It has been many years since I passed through the public school system, so I don't know how much has changed with regard to school pictures. Somehow, I don't think things are much different. Here are a few memories I have about school pictures.
When I was in grade school, picture day was a big deal. Everybody wore nice clothes, brushed or combed their hair, and most importantly, made sure to smile big during the photo. It was a big deal for us to be able to take an hour off from school work in order to go to the auditorium to have our pictures taken. The highlight of the day came when we each got a black plastic comb as a gift from the photography company. I always gave my comb to my dad, and he always made a big show of being happy to get one. Then, all the students waited with great anticipation for the developed pictures to arrive about a month later. We got a class photo as part of the package. It wasn't really a group photo; it was just a compilation of the individual student pictures put onto a single page. In short, during grade school, things didn't get much bigger than picture day.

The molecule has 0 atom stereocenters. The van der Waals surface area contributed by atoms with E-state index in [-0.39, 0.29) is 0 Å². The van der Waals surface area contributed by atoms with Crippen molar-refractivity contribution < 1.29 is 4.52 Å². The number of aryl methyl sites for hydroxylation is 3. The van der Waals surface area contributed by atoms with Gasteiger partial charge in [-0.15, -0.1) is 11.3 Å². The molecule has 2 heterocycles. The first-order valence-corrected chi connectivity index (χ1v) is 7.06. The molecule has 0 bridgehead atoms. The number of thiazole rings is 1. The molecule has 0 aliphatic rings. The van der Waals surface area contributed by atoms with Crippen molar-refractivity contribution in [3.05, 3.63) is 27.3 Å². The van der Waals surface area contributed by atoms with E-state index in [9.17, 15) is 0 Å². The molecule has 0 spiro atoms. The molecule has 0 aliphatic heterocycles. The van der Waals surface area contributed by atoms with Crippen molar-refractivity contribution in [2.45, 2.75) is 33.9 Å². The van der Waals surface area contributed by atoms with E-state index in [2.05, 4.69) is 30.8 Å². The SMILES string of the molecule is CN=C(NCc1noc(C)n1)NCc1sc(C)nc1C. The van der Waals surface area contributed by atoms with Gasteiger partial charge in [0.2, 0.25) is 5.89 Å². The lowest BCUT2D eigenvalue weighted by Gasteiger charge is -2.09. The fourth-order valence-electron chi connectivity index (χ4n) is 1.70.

Then in junior high school, a bit of apathy start to set in. Most students didn't choose to wear their best clothes anymore. Instead, we wore our favorite outfits, which might have just consisted of a t-shirt and jeans. Furthermore, not everyone smiled during their pictures. It became "cool" to stare defiantly into the camera or to smirk as if we had an inside joke going around. Picture day had definitely lost some of its luster.
When I reached high school, picture day was suddenly quite different. The photos taken on picture day would make their way into the yearbook. In my case, that meant that close to 3,000 students and faculty members would be able to see my picture. It seemed that most students chose one of two routes: they could either try to look their best, or they could go the other way and try to look a bit ridiculous, and therefore cool. For example, each year the guys in the popular clique would coordinate their look for the picture. One time they all wore homemade tie-dyed orange and blue polo shirts (our school colors). Another time they all put their shirt collars up in a salute to the '80s.
Then when it came time for the senior portrait, everything came full circle as people dressed to the nines and made sure they had perfect hair, just like picture day in grade school. I made a terrible decision and opted to skip my senior portrait. I think I ditched a couple of morning classes and went out to breakfast with some of my friends on picture day that year. At any rate, now I really wish I had a nice picture of myself from high school so I could share it with my husband and my son.
So, as a new school year draws closer, my advice to you is to look your best on picture day and make sure you actually have your photo taken, no matter what grade you are in. Ten or 20 years from now, you will be glad you did.